Daphne Keller is the Director of Intermediary Liability at Stanford's Center for Internet and Society. Her work focuses on platform regulation and Internet users' rights.
Whether and when communications platforms like Google, Twitter and Facebook are liable for their users’ online activities is one of the key factors that affects innovation and free speech. Most creative expression today takes place over communications networks owned by private companies. Governments around the world increasingly press intermediaries to block their users’ undesirable online content in order to suppress dissent, hate speech, privacy violations and the like. One form of pressure is to make communications intermediaries legally responsible for what their users do and say. Liability regimes that put platform companies at legal risk for users’ online activity are a form of censorship-by-proxy, and thereby imperil both free expression and innovation, even as governments seek to resolve very real policy problems.
In the United States, the core doctrines of section 230 of the Communications Decency Act and section 512 of the Digital Millennium Copyright Act have allowed these online intermediary platforms user generated content to flourish. But, immunities and safe harbors for intermediaries are under threat in the U.S. and globally as governments seek to deputize intermediaries to assist in law enforcement.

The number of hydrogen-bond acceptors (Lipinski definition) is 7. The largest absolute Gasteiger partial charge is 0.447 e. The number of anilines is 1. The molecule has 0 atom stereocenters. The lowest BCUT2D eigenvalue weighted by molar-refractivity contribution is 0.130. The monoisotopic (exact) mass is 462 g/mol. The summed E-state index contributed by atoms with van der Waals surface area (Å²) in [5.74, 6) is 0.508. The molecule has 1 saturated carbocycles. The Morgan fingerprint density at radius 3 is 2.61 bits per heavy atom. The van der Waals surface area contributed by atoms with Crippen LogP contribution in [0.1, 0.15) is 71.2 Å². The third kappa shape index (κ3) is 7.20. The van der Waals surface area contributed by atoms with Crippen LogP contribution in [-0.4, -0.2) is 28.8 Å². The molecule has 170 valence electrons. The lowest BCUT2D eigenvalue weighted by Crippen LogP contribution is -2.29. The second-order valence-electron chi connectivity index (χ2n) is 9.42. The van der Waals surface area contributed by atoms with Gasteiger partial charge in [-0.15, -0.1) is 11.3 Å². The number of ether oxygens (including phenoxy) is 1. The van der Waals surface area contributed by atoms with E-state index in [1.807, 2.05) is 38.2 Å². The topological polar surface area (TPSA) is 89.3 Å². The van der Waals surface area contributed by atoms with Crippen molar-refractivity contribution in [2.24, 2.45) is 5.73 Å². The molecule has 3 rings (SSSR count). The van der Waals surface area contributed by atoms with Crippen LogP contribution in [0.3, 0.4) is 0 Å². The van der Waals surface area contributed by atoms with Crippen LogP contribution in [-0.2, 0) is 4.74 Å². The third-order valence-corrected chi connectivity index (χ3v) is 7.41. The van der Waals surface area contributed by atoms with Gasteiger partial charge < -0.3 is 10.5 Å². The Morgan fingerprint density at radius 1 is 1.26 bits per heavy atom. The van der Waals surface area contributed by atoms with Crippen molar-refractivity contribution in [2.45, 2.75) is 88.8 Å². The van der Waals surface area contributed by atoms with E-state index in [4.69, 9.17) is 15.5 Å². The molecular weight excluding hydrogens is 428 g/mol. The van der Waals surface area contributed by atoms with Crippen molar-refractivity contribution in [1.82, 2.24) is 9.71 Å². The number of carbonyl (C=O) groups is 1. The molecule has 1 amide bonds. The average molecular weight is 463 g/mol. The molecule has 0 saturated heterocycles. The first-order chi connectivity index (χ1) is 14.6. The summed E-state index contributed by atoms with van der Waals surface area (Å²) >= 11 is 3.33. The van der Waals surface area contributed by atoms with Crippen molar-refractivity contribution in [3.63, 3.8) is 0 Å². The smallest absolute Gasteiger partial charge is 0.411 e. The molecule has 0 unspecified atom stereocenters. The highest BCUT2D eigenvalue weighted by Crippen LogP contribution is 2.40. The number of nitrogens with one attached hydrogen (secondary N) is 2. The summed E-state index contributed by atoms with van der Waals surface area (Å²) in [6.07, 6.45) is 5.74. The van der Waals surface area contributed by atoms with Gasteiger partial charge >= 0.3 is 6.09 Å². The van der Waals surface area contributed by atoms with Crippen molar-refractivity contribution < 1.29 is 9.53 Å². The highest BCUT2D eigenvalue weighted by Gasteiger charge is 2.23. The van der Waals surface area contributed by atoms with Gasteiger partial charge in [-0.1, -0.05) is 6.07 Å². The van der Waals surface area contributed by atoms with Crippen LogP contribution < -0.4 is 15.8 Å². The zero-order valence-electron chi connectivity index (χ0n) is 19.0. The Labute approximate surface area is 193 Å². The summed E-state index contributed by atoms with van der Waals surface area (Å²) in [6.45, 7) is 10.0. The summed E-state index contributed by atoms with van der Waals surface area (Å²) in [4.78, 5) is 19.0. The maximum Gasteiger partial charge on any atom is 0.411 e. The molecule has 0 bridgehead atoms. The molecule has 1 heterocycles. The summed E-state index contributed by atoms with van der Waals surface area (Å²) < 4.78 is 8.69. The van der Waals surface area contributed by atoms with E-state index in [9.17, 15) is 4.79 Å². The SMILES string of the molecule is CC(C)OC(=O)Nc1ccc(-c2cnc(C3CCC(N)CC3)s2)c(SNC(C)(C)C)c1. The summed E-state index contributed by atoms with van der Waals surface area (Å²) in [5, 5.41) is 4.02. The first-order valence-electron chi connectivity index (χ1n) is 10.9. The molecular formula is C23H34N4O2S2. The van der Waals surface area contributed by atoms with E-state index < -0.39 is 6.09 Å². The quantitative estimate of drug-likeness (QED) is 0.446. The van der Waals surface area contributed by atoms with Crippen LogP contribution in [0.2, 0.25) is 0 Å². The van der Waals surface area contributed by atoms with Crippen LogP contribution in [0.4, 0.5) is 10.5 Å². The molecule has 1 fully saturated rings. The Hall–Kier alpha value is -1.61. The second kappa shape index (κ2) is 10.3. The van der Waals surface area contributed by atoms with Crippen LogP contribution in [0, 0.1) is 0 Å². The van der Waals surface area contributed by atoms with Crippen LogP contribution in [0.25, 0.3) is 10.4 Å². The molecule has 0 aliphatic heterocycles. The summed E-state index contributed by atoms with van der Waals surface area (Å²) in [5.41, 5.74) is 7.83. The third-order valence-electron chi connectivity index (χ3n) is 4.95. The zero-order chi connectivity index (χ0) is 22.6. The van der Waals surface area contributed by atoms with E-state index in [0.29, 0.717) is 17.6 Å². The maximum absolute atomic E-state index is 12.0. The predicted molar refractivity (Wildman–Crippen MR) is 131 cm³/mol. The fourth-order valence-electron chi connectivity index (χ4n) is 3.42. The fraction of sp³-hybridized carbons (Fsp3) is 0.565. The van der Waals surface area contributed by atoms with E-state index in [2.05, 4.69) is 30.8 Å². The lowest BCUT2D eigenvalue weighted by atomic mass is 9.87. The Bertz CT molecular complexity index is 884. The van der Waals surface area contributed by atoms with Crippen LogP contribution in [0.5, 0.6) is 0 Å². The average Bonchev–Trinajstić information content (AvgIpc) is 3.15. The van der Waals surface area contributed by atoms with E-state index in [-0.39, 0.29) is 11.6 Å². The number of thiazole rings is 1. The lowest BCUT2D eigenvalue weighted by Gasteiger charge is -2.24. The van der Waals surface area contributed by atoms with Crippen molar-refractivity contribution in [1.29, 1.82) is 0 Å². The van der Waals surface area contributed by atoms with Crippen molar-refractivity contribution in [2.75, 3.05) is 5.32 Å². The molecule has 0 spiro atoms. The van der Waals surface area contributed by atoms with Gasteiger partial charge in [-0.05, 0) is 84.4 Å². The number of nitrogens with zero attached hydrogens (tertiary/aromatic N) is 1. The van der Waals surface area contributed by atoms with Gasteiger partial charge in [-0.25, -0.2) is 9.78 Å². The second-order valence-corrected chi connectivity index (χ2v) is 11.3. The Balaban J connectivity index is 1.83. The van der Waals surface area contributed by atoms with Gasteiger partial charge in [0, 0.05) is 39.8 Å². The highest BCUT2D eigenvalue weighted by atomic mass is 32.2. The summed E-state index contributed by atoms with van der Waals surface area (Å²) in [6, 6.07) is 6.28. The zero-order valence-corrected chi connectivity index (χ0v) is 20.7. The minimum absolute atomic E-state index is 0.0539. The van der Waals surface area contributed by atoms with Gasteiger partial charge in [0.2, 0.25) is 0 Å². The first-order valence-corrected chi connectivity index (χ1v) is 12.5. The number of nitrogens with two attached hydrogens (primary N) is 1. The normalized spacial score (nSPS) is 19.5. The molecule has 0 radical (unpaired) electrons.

To contribute to this important policy debate, CIS studies international approaches to intermediary obligations concerning users’ copyright infringement, defamation, hate speech or other vicarious liabilities, immunities, or safe harbors; publishes a repository of information on international liability regimes and works with global platforms and free expression groups to advocate for policies that will protect innovation, freedom of expression, privacy and other user rights.
Joan Barata is an international expert in freedom of expression, freedom of information and media regulation. As a scholar, he has spoken and done extensive research in these areas, working and collaborating with various universities and academic centers, from Asia to Africa and America, authoring papers, articles and books, and addressing specialized Parliament committees.
Annemarie Bridy is a Professor of Law at the University of Idaho. She is also an Affiliated Fellow at the Yale Law School Information Society Project and a former Visiting Associate Research Scholar at the Princeton University Center for Information Technology Policy. Professor Bridy specializes in intellectual property and information law, with specific attention to the impact of new technologies on existing legal frameworks for the protection of intellectual property and the enforcement of intellectual property rights.